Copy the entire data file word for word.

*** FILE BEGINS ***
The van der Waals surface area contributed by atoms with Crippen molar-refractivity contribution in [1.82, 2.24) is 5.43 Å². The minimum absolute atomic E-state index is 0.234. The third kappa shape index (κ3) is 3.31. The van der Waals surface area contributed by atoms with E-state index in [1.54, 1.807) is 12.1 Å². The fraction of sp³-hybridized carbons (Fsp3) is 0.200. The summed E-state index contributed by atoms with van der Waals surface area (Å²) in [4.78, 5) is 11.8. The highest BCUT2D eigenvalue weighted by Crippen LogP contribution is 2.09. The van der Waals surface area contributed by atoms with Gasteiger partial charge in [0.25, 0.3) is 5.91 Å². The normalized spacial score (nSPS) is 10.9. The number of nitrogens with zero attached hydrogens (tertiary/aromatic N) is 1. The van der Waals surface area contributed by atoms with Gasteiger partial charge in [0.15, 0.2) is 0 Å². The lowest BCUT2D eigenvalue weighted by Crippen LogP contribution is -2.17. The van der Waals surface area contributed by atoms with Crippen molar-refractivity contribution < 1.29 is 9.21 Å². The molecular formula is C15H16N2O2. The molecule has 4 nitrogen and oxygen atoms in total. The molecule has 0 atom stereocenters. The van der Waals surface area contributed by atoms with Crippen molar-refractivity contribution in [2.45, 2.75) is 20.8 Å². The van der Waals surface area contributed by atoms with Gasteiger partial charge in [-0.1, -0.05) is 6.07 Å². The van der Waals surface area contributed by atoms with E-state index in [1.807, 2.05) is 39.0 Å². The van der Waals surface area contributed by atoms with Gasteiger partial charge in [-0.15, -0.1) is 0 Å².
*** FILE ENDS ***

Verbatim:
The van der Waals surface area contributed by atoms with Crippen molar-refractivity contribution in [1.82, 2.24) is 5.43 Å². The minimum absolute atomic E-state index is 0.234. The third kappa shape index (κ3) is 3.31. The van der Waals surface area contributed by atoms with E-state index in [1.54, 1.807) is 12.1 Å². The fraction of sp³-hybridized carbons (Fsp3) is 0.200. The summed E-state index contributed by atoms with van der Waals surface area (Å²) in [4.78, 5) is 11.8. The highest BCUT2D eigenvalue weighted by Crippen LogP contribution is 2.09. The van der Waals surface area contributed by atoms with Gasteiger partial charge in [0.25, 0.3) is 5.91 Å². The normalized spacial score (nSPS) is 10.9. The number of nitrogens with zero attached hydrogens (tertiary/aromatic N) is 1. The van der Waals surface area contributed by atoms with Gasteiger partial charge in [0.15, 0.2) is 0 Å². The lowest BCUT2D eigenvalue weighted by Crippen LogP contribution is -2.17. The van der Waals surface area contributed by atoms with Crippen molar-refractivity contribution < 1.29 is 9.21 Å². The molecular formula is C15H16N2O2. The molecule has 4 nitrogen and oxygen atoms in total. The molecule has 0 atom stereocenters. The van der Waals surface area contributed by atoms with Crippen molar-refractivity contribution in [2.45, 2.75) is 20.8 Å². The van der Waals surface area contributed by atoms with Gasteiger partial charge in [-0.1, -0.05) is 6.07 Å². The van der Waals surface area contributed by atoms with E-state index in [1.807, 2.05) is 39.0 Å². The van der Waals surface area contributed by atoms with Gasteiger partial charge in [-0.15, -0.1) is 0 Å².